Alternately, the Taiping conquest of Shanghai might have given the rebellion a much-needed second wind. A more successful Taiping movement might either unify China and kick out the foreign influences a century before Communism, or else provoke a united response from the colonial powers, bringing about a complete partition of the country under foreign rule. The success of Ward's army helped preserve China's rickety Manchu regime for another half century.
Player characters in 1860s China can encounter Ward in a number of ways. The most obvious is professional; characters with military experience can join the Ever-Victorious Army as officers or NCOs, especially if they have valuable skills (engineering, artillery, medical, intelligence, etc.)
The swirl of intrigue in Shanghai could also put the PCs and Ward on opposite sides. There are many powerful factions who would like to be rid of him -- the Imperial Court, the British, and of course the Taipings. Shady characters could get hired to kidnap or assassinate Ward. Not that getting past China's best-trained military force will be easy.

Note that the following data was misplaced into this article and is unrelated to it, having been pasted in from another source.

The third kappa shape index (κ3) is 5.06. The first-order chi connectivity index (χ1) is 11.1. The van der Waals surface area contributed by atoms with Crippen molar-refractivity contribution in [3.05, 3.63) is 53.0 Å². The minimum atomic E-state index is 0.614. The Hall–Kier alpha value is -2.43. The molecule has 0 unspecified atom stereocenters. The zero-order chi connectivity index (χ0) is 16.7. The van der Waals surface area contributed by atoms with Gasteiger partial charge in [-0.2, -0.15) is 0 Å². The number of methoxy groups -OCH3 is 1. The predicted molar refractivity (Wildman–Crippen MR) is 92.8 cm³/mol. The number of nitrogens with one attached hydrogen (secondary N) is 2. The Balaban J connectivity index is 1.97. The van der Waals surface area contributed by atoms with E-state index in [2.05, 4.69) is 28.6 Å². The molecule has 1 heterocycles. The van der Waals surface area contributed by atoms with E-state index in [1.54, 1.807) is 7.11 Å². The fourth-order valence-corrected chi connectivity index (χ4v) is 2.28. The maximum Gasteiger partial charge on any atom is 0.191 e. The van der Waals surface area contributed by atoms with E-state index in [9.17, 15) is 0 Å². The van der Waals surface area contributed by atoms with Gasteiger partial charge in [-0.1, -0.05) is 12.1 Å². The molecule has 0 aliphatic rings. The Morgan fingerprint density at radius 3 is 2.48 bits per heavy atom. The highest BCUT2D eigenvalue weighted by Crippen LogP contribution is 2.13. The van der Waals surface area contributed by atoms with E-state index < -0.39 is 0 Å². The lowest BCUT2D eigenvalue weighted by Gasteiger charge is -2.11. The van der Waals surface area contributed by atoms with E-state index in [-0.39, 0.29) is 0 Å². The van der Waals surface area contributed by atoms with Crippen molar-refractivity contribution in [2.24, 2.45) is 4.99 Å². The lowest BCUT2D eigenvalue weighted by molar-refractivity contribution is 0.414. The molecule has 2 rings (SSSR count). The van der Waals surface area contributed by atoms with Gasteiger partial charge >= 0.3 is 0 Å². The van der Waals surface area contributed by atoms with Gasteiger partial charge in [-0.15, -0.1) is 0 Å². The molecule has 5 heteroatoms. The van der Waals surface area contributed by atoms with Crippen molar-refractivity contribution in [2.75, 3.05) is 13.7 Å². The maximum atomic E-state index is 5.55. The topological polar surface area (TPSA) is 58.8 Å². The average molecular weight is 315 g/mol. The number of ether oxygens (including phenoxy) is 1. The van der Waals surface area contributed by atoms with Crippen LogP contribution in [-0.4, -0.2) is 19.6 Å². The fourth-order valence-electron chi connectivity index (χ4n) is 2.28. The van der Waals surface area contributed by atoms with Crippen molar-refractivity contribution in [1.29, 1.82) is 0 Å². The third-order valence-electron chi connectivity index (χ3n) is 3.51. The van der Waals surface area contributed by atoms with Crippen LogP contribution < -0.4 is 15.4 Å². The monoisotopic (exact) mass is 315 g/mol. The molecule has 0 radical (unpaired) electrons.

Ward makes a great patron or ally for adventurers. Maybe he needs to organize a special-forces unit for the Ever-Victorious Army, and hires the PCs to form the core of his elite force. Characters who stumble into occult mysteries in China can certainly use the help of a tactical genius and a heavily-armed military force.
Finally, Ward makes a pretty good villain for a party of Chinese martial artists. Making him evil requires little more than a shift in emphasis. After all, he really was making a fortune out of China's most bloody civil war. Downplay his concern for the Chinese people and make his marriage to Chang-mei either a simple matter of political scheming, or else a temporary liason which Ward intends to abandon as soon as he can build up a fortune and return to America. For a completely over-the-top bad guy, make Ward a megalomaniac planning to take over China as the first step to conquering the world! Can a band of martial-arts masters beat the "Imitation Foreign Devils" of Ward's army and preserve China for the Mandate of Heaven?
Other GURPS Settings
GURPS Black Ops
The Taiping Rebellion has Grey plot written all over it. By the time the Company's Black Riders (see Ken Hite's "Shades of Black: Alternate Black Ops") learns the truth, it's too big to stop covertly. So instead they send in a top agent to fight fire with fire. Sure, Fred Ward's just one Black Op, but there's only one Taiping Rebellion, isn't there?
GURPS Castle Falkenstein
With hardly any changes other than letting him live into the 1870s, Frederick Townsend Ward would make an excellent member of the Second Compact. His tolerant nature and knowledge of the Far East nicely complement Sir Richard Burton's expertise on India and the Muslim world. For an interesting melodramatic twist, "Frederick Townsend Ward" might have been the nom de guerre of a well-known 1870s character -- Phileas Fogg, Auberon, Captain Nemo, or King Ludwig himself!